As a composer (including my 34 years as a band director), I know what it is like to juggle schedules, teach music, music theory, critical listening, plan yearly budgets, adjust the spending, plan various types of trips, attend regional and national conventions, plan recording sessions, plan programs for concerts, and the list goes on and on and on. Frustration and sometimes the necessary 180 degree change of plans or change in the music composition/arrangement in order to deal with the unexpected can make life seem like its overwhelming.

All this also requires juggling with personal and social commitments, as well as family commitments and priorities. As my dad would remind me from time-to-time, it’s all about doing your best. He would say, “Have you done your best? Did you make your best effort? If the answer is yes, then no one can fault you. If you didn’t do your best, figure out what you need to do to get better and do it.”

One of my college band directors taught all of his students by his words and deeds using the most calm mannerisms I’ve ever been around. His mantra was, “Be kind to each other. It’s important.” Sometimes that may be difficult for you, but try to avoid negative reactions that can wreak havoc on your health and your personal and professional relationships. You may be surprised by the unexpected results that give you more positive feelings than you could ever realize.

Music people live in a world of continual learning, risk-taking, and riding on a roller coaster of highs and lows that are amplified by their self-expectation of perfection or attainment. Always do your best and try to enjoy the smiles from friends, colleagues, and associates when the effort or a plan produces positive results. Balance that with family as a priority and you will be a success. If you did your best, no one can fault you for any outcome. Ever.

by Richard McLendon     March 1, 2016

Music is as old as the human species itself.  It has held people together surrounded by darkness with only the light of a fire to any number of venues where music is performed today.  It has taken people to war.  It has helped people through war and conflict. It continues to bring people together for different types of celebration and for remembrance. It has an intrinsic or fundamental value after many thousands of years.

Composers and musicians put in lengthy hours and years of studying, practicing, and perfecting their art, their skills, and their understanding of the complexities of music.  It never stops since true learning lasts a lifetime.  So many people enjoy music in the moment while at a concert or while driving or while shopping or while exercising, that most do not realize or fully appreciate the investment of time, money, and life into a music person’s gift.  Many people just take for granted that the music is like air – its there and free.  I am always taken aback when I hear someone make a comment like, “Well, you should’ve gotten a real job.”  Yes, there are still people that think that way.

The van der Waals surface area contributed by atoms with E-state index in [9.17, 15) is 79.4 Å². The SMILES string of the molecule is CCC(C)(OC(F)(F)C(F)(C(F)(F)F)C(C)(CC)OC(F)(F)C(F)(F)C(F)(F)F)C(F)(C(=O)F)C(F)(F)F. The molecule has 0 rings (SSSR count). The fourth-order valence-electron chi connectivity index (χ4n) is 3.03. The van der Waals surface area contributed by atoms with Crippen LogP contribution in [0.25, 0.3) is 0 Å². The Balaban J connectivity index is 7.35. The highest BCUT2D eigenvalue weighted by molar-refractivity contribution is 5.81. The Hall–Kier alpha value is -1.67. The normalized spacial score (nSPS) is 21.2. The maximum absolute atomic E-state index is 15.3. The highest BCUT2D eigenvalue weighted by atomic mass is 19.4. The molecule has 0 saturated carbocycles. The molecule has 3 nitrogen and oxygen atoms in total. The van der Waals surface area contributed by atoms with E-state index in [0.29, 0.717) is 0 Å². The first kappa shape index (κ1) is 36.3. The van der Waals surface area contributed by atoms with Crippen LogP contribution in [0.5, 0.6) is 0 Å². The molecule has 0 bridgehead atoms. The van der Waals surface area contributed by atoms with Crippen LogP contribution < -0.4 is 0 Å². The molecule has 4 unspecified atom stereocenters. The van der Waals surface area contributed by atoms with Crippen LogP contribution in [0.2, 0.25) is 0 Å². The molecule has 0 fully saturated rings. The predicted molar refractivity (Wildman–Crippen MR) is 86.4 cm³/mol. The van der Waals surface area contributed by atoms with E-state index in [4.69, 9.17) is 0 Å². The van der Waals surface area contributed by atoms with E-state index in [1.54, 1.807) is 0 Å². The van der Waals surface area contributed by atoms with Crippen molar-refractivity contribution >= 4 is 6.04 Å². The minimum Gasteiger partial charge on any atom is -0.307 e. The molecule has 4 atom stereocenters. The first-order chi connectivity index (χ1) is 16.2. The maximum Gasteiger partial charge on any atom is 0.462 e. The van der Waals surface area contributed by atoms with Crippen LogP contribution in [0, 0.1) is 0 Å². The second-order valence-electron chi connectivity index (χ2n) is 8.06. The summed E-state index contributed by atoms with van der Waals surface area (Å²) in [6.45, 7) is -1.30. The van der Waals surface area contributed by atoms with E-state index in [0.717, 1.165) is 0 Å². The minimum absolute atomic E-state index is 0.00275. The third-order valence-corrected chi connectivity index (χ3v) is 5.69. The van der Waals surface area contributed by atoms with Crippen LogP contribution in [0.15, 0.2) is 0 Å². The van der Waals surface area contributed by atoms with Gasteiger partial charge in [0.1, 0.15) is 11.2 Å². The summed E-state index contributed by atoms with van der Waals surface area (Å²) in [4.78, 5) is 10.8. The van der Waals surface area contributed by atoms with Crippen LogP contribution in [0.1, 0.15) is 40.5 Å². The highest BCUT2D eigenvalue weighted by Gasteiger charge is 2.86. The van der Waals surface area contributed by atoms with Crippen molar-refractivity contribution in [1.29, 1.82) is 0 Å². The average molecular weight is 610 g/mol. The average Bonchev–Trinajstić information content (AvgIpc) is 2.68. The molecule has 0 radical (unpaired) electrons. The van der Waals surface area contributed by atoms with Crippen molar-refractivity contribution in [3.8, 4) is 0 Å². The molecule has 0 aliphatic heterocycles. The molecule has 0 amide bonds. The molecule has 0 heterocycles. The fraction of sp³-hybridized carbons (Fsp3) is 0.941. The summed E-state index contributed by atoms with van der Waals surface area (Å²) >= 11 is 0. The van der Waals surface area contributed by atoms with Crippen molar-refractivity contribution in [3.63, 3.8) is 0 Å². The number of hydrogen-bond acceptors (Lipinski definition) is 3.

It is the goal of true artists to make a living doing what they love – music.  Those people that give away their art in large quantities and the streaming industries that display artists that they use and pay very poorly, contribute to the mentality that many people have come to expect – free music or overly cheap music.

As in all things in life, there are disconnects in thinking. In the case of music, people think that artists are rich because the concert tickets were so expensive, or the band playing at the club must be rich because of the expensive tab last night and the place was packed again, yet people forget or don’t realize an important fact. Instruments, equipment, and education are expensive and in some instances very expensive.  I’ve always believed quality in will most always produce quality out.  You start with what you can afford with the goal to trade up in instrument quality.  As an example, really good artists know that the better quality of instrument that they own, the better the music will sound when they make it. That then makes for a better response from those that support musicians by buying their music. In turn, that results in a greater satisfaction for the artists in knowing that the job (performance) was well done.

Remember the old saying: “You get what you pay for.” I would say to the general public, stop expecting music for free.  Stop looking for ways to cheat artists. Stop hurting artists livelihoods by depriving them of being paid a fair wage for their hard work and investment of time and money.

When the public needs music, we don’t just jump out of caves with our clay pot drums and sing and grunt, or speed write a song or symphony or film score on demand.  Support the arts and support the artists that make the arts possible in today’s world. The artists in music deserve nothing less.  Don’t forget, we have to pay our bills and support our loved ones, too.

Let me know what you think.

RM Music Logo #5 (larger)